Confusion over cameras

2019-01-29 06:01

Following the launch of a camera operating room in Grassy Park at the end of last year, a neighbourhood watch tasked with helping its functionality is questioning its efficiency.

Ralph Tejada, vice-chairperson of Corolla Neighbourhood Watch and active member of the local community policing forum (CPF), claims they were left in the dark about the launch of the operating room after helping the City of Cape Town’s Safety and Security Directorate identify the correct areas to place the surveillance cameras during a site visit last year. As reported, (“Cameras to keep eye on crime”, People’s Post, 11 December 2018) the camera room houses neighbourhood watches from three wards (65, 66 and 110). “We just heard a month later that 30 people have been trained to monitor the cameras. We found it very strange that only these people were trained; why was this not communicated with us? We did all the groundwork from day one. I felt it was important to communicate that with us,” says Tejada.

Ward 110 councillor and chairperson of subcouncil 18, Shanen Rossouw, confirmed that her ward established the room, as her entire ward allocation for safety had been spent on it. To save costs, she suggested to councillors Patricia van der Ross (ward 65) and William Akim (ward 66) that it would be better for them to share the camera room established in ward 110 in the meantime.

Rossouw confirmed that total control of the camera operation room was handed over to the neighbourhood watches from her area. She also validated Tejada’s claim that she had threatened to remove the cameras from those wards that fail to help man the camera operating room. “I told them in the council and CPF meeting, because they expect other neighbourhood watches must watch their cameras, if they do not want to monitor their own cameras then I will take out the cameras. Whereas my people can watch my ward intensively, they can’t, because they have to watch ward 65’s and 66’s cameras as well,” she said.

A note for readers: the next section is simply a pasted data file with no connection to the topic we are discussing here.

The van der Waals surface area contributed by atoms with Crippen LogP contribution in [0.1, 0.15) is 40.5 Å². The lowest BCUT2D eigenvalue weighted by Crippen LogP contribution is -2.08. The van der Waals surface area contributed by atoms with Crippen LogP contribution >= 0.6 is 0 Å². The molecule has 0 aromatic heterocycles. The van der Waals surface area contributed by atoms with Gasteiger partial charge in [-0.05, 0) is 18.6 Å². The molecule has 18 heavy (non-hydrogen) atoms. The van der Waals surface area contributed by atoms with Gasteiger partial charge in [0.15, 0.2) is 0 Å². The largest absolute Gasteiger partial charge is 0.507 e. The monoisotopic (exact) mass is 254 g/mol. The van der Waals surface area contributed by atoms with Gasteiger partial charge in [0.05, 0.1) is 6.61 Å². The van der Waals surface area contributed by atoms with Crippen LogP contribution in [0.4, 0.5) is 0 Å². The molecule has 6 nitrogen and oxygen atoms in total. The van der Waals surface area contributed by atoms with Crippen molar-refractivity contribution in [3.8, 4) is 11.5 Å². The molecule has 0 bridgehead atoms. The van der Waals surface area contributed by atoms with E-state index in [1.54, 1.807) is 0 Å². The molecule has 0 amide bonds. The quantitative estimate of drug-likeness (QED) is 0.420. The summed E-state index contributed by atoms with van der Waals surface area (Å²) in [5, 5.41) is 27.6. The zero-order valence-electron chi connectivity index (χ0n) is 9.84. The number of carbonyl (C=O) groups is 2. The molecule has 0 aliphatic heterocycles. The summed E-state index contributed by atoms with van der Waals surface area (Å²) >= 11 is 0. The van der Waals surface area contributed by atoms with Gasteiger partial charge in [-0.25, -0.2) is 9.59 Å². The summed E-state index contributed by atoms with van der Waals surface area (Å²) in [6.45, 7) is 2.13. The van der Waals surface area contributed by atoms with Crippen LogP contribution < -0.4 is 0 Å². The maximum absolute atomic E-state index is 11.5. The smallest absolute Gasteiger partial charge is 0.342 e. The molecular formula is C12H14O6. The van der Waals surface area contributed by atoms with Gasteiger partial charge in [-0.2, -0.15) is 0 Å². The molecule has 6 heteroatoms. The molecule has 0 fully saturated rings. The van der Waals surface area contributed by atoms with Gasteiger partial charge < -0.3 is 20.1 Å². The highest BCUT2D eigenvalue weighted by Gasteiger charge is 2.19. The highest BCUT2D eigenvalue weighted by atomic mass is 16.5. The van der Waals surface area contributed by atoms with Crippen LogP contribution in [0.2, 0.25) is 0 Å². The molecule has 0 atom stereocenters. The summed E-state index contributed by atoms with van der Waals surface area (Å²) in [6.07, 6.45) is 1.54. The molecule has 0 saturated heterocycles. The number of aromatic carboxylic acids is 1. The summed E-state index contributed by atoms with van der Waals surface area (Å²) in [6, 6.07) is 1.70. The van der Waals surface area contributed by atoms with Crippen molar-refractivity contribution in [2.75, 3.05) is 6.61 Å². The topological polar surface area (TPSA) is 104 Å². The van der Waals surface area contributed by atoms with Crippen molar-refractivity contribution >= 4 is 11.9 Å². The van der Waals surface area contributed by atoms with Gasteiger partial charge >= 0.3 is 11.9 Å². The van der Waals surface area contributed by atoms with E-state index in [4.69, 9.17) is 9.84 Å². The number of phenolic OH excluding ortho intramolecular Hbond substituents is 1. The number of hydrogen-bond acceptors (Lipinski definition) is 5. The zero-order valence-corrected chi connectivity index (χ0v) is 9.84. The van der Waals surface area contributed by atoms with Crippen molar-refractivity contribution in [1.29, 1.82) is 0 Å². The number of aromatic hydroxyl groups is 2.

However, Rossouw reiterated that not just anyone is allowed to enter the room, let alone operate it. “You are not allowed to come into the camera room if you did not go through the training, if you did not go through the screening and police clearance,” she said, adding that if complications arise, the respective ward councillors should look at establishing their own camera operating room dedicated to their specific wards and run it their own way.

“I’m not involved, so they can’t blame me. I handed it over to capable people in my ward and if they don’t have a good relationship with them, it is not my problem. They need to deal with their issues, because they need to move on,” she said.

Tejada also feels there should be extra support given to help man the room in view of the fact that all the neighbourhood watch members are volunteers who work during the day. “The cameras should have been helping us during the day at least. We do our patrols at night. We do our patrols over weekends – Friday nights until the early hours of the morning. That is where I feel the cameras should have filled in that gap at least, but during the day the cameras are pointing nowhere, and they are not serving their purpose at all. We always wanted the cameras to work for the community.”

Rossouw said that they are looking at filling the gaps in operations, but she feels egos are getting in the way. The room can accommodate up to 25 people at any time, in its current form. “I told all the chairpersons of all the neighbourhood watches – you run the camera room, you take charge. They (ward 65) were included. Ward 66 is still struggling to get their people on board, but they will come on board, but there are egos. Now I don’t have time to stroke people’s egos. I said it in the CPF meeting and I am going to say it again: If they do not come to the party, it is not our problem. We are going to move forward,” she said.


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